The Guardian today has a very interesting article regarding Manchester United’s owners changing the clubs transfer policy to concentrate on signing players under 26. It seems that the Glazer family want the club to only sign players that they can recoup transfer fees on later in their careers. Now maybe it’s me, but I’ve yet to come across a club that have continued to be as successful as Manchester United with such a transfer policy.
Yet, the majority of United’s recent signings over the last few years are all under 26, such as Vidic, Carrick, Evra, Tosic and Nani, So it’s not that big a change in transfer policy. The exception is the much maligned and misunderstood Dimitar Berbatov, who at 27 now seems to be the last player that will be signed above the limit. It would also seem to rule them out of making a bid for Franck Ribery, despite what Bayern Munich may have claimed today.
I have to say, I’m a little surprised about the story if I’m honest. It seems quite unusual for two reasons: Firstly, Ferguson is renowned for being extremely protective over having control over transfer policy at Manchester United. He does not suffer anyone meddling with his working methods, so it’s a big step to hear that the Glazers and David Gill have imposed an age sanction on him. Secondly, what would they do if the world’s greatest player, aged 27/28 suddenly declares his love for Manchester United and wants to join them? Would they only accommodate such a player if he was available on a bosman transfer?
For a club that has an excellent track record of producing top quality players through the youth ranks, probably better than most, it just strikes me as odd that signings will now be judged on their re-sale value. I think it’s a dangerous game to play to narrow your transfer targets to such a specific market. It certainly should concern whoever succeeds Sir Alex at the helm of Manchester United whenever he decides to step down after such an illustrious career.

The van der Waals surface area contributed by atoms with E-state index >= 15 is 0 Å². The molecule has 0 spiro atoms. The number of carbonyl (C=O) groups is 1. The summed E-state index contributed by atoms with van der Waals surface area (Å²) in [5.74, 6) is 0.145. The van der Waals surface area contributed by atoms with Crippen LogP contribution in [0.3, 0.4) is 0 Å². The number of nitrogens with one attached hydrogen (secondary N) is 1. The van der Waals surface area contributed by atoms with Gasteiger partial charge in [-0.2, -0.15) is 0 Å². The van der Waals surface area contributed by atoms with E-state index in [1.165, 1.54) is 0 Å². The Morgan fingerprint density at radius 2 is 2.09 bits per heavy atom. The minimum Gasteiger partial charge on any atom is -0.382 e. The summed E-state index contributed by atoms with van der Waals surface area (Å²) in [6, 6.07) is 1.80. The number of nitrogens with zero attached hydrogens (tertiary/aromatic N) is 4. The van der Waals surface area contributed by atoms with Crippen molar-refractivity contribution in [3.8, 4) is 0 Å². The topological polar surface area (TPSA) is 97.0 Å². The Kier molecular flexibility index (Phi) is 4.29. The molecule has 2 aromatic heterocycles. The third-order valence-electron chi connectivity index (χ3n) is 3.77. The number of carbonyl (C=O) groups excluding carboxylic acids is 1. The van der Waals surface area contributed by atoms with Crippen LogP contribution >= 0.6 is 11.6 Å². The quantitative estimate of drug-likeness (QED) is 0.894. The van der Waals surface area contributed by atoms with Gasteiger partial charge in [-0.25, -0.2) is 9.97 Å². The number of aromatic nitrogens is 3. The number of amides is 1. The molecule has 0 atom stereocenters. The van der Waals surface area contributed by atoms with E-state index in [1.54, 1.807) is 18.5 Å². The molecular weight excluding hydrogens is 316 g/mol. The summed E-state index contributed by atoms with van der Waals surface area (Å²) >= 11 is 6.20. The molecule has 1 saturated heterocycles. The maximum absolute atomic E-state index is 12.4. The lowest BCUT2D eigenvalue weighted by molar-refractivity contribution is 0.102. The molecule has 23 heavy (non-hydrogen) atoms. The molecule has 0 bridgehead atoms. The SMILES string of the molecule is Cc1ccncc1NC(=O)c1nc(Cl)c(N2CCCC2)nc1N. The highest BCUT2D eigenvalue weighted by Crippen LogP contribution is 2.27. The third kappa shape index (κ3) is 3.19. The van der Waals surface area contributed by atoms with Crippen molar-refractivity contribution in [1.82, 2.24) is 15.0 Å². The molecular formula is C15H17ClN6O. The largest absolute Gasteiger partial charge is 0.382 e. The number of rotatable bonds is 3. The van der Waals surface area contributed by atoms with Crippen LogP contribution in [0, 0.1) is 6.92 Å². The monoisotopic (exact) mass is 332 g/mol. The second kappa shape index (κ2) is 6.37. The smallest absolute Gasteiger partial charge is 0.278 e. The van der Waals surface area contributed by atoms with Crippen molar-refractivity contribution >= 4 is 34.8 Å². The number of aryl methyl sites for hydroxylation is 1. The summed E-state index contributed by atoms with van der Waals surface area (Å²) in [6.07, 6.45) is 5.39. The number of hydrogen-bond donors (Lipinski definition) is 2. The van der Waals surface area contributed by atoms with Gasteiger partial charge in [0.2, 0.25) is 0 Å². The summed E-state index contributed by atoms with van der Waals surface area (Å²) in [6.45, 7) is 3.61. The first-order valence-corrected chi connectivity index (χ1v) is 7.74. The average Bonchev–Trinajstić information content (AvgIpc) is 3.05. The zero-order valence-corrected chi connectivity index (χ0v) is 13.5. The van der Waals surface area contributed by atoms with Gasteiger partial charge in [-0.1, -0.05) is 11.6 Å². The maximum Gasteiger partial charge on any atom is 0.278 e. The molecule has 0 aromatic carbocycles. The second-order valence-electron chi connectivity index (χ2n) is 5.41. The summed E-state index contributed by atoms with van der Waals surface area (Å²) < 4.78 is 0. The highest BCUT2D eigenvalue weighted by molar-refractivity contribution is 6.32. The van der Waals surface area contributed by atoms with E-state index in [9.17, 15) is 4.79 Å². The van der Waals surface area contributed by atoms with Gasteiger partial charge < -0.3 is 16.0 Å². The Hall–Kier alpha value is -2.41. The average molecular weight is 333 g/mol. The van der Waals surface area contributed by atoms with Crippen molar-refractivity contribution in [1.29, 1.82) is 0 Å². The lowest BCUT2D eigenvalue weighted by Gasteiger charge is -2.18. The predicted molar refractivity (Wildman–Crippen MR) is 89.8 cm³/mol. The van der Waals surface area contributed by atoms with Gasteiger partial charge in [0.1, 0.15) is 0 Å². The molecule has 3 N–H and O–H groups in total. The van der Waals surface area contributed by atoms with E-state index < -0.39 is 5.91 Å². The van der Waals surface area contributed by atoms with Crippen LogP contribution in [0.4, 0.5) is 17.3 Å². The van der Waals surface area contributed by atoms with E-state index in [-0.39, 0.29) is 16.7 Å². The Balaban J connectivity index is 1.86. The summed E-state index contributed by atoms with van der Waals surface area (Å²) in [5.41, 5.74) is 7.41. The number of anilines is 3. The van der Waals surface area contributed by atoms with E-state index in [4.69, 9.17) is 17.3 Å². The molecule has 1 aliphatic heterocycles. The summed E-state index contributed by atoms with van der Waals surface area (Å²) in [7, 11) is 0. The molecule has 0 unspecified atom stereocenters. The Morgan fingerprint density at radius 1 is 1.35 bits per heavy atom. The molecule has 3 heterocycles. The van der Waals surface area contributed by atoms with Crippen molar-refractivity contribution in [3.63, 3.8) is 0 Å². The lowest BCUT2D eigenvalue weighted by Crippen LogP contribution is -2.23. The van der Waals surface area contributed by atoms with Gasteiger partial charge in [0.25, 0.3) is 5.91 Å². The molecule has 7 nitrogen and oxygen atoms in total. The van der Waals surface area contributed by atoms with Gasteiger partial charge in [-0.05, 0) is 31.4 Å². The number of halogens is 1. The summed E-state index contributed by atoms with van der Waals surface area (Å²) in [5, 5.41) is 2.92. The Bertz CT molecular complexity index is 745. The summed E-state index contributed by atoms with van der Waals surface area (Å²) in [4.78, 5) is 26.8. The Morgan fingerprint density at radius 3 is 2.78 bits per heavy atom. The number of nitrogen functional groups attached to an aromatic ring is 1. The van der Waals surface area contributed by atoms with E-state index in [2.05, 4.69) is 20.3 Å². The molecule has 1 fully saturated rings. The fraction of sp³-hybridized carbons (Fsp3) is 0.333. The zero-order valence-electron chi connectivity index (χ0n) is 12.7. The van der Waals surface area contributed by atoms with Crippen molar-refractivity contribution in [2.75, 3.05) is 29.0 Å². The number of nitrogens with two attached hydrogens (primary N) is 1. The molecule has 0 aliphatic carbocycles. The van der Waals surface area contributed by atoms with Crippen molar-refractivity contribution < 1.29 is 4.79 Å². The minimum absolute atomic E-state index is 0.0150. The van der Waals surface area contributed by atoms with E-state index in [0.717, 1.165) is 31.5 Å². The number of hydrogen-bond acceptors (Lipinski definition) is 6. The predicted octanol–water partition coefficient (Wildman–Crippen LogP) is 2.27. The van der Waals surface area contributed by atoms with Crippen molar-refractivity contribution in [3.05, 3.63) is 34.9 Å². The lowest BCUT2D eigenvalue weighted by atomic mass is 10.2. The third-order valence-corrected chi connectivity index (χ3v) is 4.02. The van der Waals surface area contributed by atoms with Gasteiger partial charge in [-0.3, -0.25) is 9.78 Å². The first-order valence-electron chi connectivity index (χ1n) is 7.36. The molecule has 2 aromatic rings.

Tottenham had a similar transfer policy trying to utilise their ill feted European coaching set up between 2004 and 2008 and whilst there is no doubt that the last 5 seasons have seen Tottenham have their most successful period in the Premiership, the lack of older, wiser heads did cost them Champions League football in 2005 and 2006. A couple of experienced signings could have really made the difference to the youngsters in the Spurs camp. Notably, Martin Petrov’s transfer was blocked based entirely on his age. A silly price to pay simply because someone was deemed not to gain in value.
Of course, I’m certainly not comparing Tottenham to Manchester United, not even the most fevered Spurs fan could seriously consider that a fair comparison. There is no doubt that Manchester United are one of the main draws in World Football for talent and could quite possibly sign anyone within reason if they wanted to. Ferguson is already laying the foundations of the United squad for the next 5-10 years with the Da Silva brothers, Tosic, Marcheda and Gibson getting plenty of opportunities to stake claims for the squad.
United’s squad is hardly ancient, but as I’ve said earlier, having a ceiling on the age of your signings could be a dangerous precedent. It’s not like they’re about to become a selling team, but they can’t rule out the need to sometimes look at what benefits the club on the pitch rather than in the bank balance. Whoever follows Ferguson may just find that a balancing act too far.